For all his demagogy and nastiness, Trump promises jobs for all, an end to the mess that is Obamacare, and furthermore, that he will make “your dreams... come true!” While he has attracted the support of plenty of avowed racists and white supremacists, for most workers, his message resonates despite his overt racism and sexism. He has held out the promise of a return to the mythical good old days when America was “great.” Most Americans don’t understand that those days were predicated on a never-to-be-repeated convergence of conditions that lasted just a few decades, only benefitted a portion of the population, and are never coming back, despite Trump’s wild promises.
The president-elect has also asserted that “it’s so easy!” to fix the problems confronting American workers. A nice, easy electoral fix to the problems facing workers is precisely what millions voted for in 2008. The results under the Democrats were dismal, but given the political duopoly that has dominated US politics for 150 years, and the labour leaders’ abject failure to build an alternative, it is natural that “the other party” is again the main beneficiary of the boiling discontent.
But we have bad news for Mr. Trump: solving the capitalist crisis within the limits of the system is impossible. In his acceptance speech he called for unity and pledged to be president for all Americans. However, this is unrealisable. He can only rule for one part of the population: the billionaires, whose interests are diametrically opposed to the workers’.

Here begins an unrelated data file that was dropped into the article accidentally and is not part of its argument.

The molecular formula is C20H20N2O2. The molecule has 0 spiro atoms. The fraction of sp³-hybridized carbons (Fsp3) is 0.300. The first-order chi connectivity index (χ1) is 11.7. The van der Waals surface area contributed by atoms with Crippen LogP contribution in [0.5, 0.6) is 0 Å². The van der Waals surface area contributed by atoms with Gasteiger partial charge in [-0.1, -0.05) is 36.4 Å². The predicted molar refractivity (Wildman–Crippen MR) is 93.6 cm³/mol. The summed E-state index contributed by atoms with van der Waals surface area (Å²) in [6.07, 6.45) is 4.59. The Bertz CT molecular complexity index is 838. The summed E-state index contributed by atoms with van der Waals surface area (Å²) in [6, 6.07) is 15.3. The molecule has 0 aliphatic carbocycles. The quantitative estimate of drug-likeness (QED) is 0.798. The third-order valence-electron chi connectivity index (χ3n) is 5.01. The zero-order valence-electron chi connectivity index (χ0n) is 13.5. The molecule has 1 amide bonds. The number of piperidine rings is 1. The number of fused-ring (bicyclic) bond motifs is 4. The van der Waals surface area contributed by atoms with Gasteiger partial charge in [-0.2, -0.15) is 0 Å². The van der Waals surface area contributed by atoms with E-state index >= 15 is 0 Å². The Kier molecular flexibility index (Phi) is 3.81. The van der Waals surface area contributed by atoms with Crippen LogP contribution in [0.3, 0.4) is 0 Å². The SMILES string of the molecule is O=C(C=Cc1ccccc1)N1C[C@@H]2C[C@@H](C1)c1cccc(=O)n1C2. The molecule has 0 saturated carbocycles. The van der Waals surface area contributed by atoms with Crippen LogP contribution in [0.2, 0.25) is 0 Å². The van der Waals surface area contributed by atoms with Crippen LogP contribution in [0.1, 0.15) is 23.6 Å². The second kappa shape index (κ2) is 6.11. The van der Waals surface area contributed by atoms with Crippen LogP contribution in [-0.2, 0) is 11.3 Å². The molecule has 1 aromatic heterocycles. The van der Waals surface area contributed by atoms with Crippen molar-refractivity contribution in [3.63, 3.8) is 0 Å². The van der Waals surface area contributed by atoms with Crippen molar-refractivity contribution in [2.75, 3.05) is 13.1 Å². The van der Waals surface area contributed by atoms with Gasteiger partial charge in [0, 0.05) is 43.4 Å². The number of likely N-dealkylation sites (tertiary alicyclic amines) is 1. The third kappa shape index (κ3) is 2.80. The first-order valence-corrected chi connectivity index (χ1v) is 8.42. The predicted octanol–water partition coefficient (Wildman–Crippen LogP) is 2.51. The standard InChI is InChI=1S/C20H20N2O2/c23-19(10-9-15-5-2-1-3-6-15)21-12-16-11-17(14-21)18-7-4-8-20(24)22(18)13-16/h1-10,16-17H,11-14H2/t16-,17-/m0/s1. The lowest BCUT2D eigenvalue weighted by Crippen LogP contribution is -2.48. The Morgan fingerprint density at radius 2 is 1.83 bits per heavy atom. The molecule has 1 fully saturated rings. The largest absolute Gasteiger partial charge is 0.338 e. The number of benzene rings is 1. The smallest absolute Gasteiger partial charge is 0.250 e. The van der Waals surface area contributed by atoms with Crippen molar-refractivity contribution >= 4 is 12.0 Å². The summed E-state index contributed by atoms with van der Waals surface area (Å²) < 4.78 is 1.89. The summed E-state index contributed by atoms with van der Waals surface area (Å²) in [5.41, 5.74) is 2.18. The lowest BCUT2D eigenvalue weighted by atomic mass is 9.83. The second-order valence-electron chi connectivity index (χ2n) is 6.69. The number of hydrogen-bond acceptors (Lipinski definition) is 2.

The Republicans now control Congress as well as the White House. The gloves will be off in their attacks against the workers, and they will have no excuses for not delivering on Trump’s pie-in-the-sky promises. When the disappointment inevitably sets in, it will be evident that in his own distorted way, Trump’s campaign has helped unleash social forces he and his party will be unable to control. This is why the ruling class preferred Hillary. However, by preferring her so openly, they merely fueled the anger and encouraged the backlash against her candidacy.
Bernie Sanders’s historic near-miss
Despite Trump’s colossal upset, let’s not forget the other big story to come out of the 2016 election: the massive movement that bubbled up around Bernie Sanders. Just 25 years after the fall of the USSR, in the land of Joseph McCarthy and the Red Scare, his call for a “political revolution against the billionaire class” earned him over 13 million votes in the Democratic Party primaries and caucuses. His openly socialist campaign drew massive crowds and generated levels of enthusiasm Clinton’s coldly calculated marketing team could only dream of. Despite his left-reformist-lite programme, the enormous outpouring of support for Sanders represented a political earthquake that resonated around the planet.
Even after Wikileaks revealed the trickery and dishonesty of the Clinton campaign and DNC apparatus, Sanders succumbed to the pressure, supported Hillary, and refused to run as an independent (which we urged him to do). The reason given was that launching a new mass socialist party would effectively hand the election to Trump. Now that lesser evilism lies in tatters, who can deny that Sanders could have defeated Trump either in a two, three, or more-way race?